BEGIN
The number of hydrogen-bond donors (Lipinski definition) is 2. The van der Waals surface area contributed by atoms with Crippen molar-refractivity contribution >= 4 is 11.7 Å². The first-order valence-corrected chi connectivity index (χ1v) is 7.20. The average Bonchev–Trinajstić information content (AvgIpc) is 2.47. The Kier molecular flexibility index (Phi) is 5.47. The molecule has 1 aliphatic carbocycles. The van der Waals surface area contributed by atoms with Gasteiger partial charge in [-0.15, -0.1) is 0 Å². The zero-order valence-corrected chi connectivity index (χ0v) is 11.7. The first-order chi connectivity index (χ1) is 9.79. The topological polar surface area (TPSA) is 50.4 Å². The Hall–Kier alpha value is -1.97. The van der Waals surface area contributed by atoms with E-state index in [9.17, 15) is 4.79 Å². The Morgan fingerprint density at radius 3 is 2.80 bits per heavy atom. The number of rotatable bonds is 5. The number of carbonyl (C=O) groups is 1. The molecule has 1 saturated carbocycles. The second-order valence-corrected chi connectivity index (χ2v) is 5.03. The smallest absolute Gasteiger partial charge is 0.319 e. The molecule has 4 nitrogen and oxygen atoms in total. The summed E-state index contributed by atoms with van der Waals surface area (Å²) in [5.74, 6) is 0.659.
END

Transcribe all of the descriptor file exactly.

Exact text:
The number of hydrogen-bond donors (Lipinski definition) is 2. The van der Waals surface area contributed by atoms with Crippen molar-refractivity contribution >= 4 is 11.7 Å². The first-order valence-corrected chi connectivity index (χ1v) is 7.20. The average Bonchev–Trinajstić information content (AvgIpc) is 2.47. The Kier molecular flexibility index (Phi) is 5.47. The molecule has 1 aliphatic carbocycles. The van der Waals surface area contributed by atoms with Gasteiger partial charge in [-0.15, -0.1) is 0 Å². The zero-order valence-corrected chi connectivity index (χ0v) is 11.7. The first-order chi connectivity index (χ1) is 9.79. The topological polar surface area (TPSA) is 50.4 Å². The Hall–Kier alpha value is -1.97. The van der Waals surface area contributed by atoms with E-state index in [9.17, 15) is 4.79 Å². The Morgan fingerprint density at radius 3 is 2.80 bits per heavy atom. The number of rotatable bonds is 5. The number of carbonyl (C=O) groups is 1. The molecule has 1 saturated carbocycles. The second-order valence-corrected chi connectivity index (χ2v) is 5.03. The smallest absolute Gasteiger partial charge is 0.319 e. The molecule has 4 nitrogen and oxygen atoms in total. The summed E-state index contributed by atoms with van der Waals surface area (Å²) in [5.74, 6) is 0.659.